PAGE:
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Why The Interim Hiring Standard Should Have Been Left Out of the FAST Act

Why The Interim Hiring Standard Should Have Been Left Out of the FAST Act

by: Eric Belk; Find Eric on Google+

On December 1, the two chambers of Congress reached an agreement on a five-year highway bill (dubbed the Fixing America's Surface Transportation (FAST) Act). Now that the two chambers have drafted a unified bill it must be returned to each chamber for passage before being passed on to President Obama for approval.

The hotly debated Interim Hiring Standard (known also as the National Hiring Standard) amendment was left out of the bill, drawing the ire of several major industry stakeholders. Initially the IHS stated that all carriers without an unsatisfactory rating would be considered legally safe, but was then modified to state that only satisfactory carriers would be considered safe. Some stakeholders protested that unrated carriers should be included in the amendment while carriers with "conditional" safety ratings should be excluded.

Here's why not including the IHS amendment is a GOOD thing for the transportation industry:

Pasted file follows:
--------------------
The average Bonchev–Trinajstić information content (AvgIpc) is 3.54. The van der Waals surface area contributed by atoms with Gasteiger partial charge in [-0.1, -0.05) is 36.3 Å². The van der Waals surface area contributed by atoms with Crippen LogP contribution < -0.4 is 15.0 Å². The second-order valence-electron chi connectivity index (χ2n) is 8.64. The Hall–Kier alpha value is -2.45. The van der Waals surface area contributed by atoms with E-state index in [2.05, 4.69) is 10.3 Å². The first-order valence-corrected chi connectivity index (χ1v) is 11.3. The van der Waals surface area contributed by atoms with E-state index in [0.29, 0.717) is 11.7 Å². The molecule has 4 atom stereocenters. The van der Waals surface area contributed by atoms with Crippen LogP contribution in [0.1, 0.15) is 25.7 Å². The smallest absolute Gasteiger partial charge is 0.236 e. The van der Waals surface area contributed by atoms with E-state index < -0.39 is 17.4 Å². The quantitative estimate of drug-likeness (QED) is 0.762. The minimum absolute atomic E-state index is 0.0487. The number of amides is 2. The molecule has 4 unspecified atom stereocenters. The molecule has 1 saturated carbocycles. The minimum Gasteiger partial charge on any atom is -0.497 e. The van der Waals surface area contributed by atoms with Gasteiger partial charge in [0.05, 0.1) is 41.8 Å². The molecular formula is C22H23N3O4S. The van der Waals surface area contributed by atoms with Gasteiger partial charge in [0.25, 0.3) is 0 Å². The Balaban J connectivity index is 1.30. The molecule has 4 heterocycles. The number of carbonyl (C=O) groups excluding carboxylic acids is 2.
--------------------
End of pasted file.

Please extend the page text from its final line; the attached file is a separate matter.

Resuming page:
Should the IHS amendment have been included in the FAST Act, roughly 430,000 of 474,000 all active, legal, for-hire motor carriers in the United States would have been deemed legally unsafe for hiring. Why? Simply because they are unrated.

That's right--83% of the industry (many of whom are small businesses) would be deemed unhirable for the simple fact that they have never done anything to trigger an FMCSA audit to determine their safety score. Furthermore, the amendment would have placed 10,000 carriers (3.5% of the industry) who have "conditional" ratings in the same boat as those without a safety rating.

Including the IHS amendment in the FAST Act would have almost certainly have created a path to significant economic downturn, as the largest segment of carriers in the industry would have been prevented from working. The industry is already experiencing a significant truck/driver shortage and it is mind-blowing that anyone would essentially advocate to exclude 86.5% of the industry from doing business.

The amendment's exclusion from the FAST Act essentially means that the industry's interpretation of "safe" carriers mimics the FMCSA's long-standing safety position. Namely all carriers without an "unsatisfactory" rating or "OOS" order are legally bound, and thus safe, to operate on our nation's highways.

This is the correct stance -- carriers who have not received an "unsatisfactory" safety rating should be considered hirable. Anything other than that would not only cripple the businesses of carriers with conditional and unrated safety ratings, but also a deal a severe blow to the transportation industry as a whole.